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A Mission Community in the Diocese of Exeter

Sunday Service at Home

Sermon by Rev Preb Rosie Austin for Sunday 25 July

A transcript of this sermon can be found below

Shirwell Mission Community

A Service of the Word for use as Morning Prayer

The Greeting: 


O Lord, open our lips 

And our mouths shall proclaim your praise.

Give us the joy of your saving help

And sustain us with your life-giving Spirit.


We have come together in the name of Christ to offer our praise and thanksgiving, 

to hear and receive God’s holy word, to pray for the needs of the world,

and to seek the forgiveness of our sins, 

that by the power of the Holy Spirit we may give ourselves to the service of God.


A Psalm or  Song (see the song sheet)


The Prayers of Penitence:


Jesus says, ‘Repent for the kingdom of heaven is close at hand.’ So let us turn away from our sin and turn to Christ, confessing our sins in penitence and faith.


Lord God, we have sinned against you; we have done evil in your sight.

We are sorry and repent. Have mercy on us according to your love.

Wash away our wrongdoing and cleanse us from our sin.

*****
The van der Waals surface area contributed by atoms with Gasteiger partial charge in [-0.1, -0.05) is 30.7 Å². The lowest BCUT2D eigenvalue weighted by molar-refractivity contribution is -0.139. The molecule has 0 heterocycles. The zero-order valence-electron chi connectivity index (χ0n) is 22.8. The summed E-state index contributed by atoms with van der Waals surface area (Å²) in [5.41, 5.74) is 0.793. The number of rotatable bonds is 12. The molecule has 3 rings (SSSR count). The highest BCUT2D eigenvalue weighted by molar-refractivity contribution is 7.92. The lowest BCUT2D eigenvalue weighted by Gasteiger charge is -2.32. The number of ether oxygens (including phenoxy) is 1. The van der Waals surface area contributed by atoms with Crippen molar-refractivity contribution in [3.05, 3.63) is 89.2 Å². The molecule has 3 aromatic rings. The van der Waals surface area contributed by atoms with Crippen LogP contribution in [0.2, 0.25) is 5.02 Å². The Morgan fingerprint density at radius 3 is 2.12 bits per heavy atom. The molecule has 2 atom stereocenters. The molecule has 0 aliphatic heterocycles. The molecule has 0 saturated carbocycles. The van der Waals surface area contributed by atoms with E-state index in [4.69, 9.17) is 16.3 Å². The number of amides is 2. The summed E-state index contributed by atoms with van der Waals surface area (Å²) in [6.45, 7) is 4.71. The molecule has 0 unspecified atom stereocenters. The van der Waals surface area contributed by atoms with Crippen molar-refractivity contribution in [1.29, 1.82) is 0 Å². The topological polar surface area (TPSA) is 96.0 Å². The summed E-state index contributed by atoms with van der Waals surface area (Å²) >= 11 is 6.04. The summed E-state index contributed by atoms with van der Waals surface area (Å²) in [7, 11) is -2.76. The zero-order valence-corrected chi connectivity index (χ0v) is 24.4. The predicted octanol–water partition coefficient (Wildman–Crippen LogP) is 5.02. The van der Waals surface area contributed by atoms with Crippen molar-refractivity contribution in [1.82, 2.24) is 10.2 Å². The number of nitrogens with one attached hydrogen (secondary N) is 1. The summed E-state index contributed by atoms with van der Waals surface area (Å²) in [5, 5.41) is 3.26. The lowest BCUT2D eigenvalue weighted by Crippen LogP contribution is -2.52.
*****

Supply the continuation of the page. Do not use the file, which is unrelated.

Renew a right spirit within us and restore us to the joy of your salvation, through Jesus Christ our Lord.   Amen.


May the Father of all mercies cleanse us from our sins, and restore us in his image to the praise and glory of his name, through Jesus Christ our Lord. Amen.


Bible Reading.           ending with  “This is the word of the Lord   Thanks be to God




The Apostles Creed 


I believe in God, the Father almighty, creator of heaven and earth.

I believe in Jesus Christ, his only Son, our Lord,

who was conceived by the Holy Spirit,

born of the Virgin Mary, suffered under Pontius Pilate,

was crucified, died, and was buried; he descended to the dead.

On the third day he rose again; he ascended into heaven,

he is seated at the right hand of the Father, 

and he will come to judge the living and the dead.

I believe in the Holy Spirit, the holy catholic Church,                                                       

the communion of saints, the forgiveness of sins,                                                                

the resurrection of the body, and the life everlasting.  Amen.

Intercessions:                               (These, or other prayers, may be prayed)


We pray for the church in all the world…

… that as we keep in step with the Holy Spirit, we might bring glory to Jesus by bringing peace, reconciliation, kindness and healing in Jesus’ name. Amen


We pray for the needs of the world around us:

  We pray for peace amongst nations and peoples…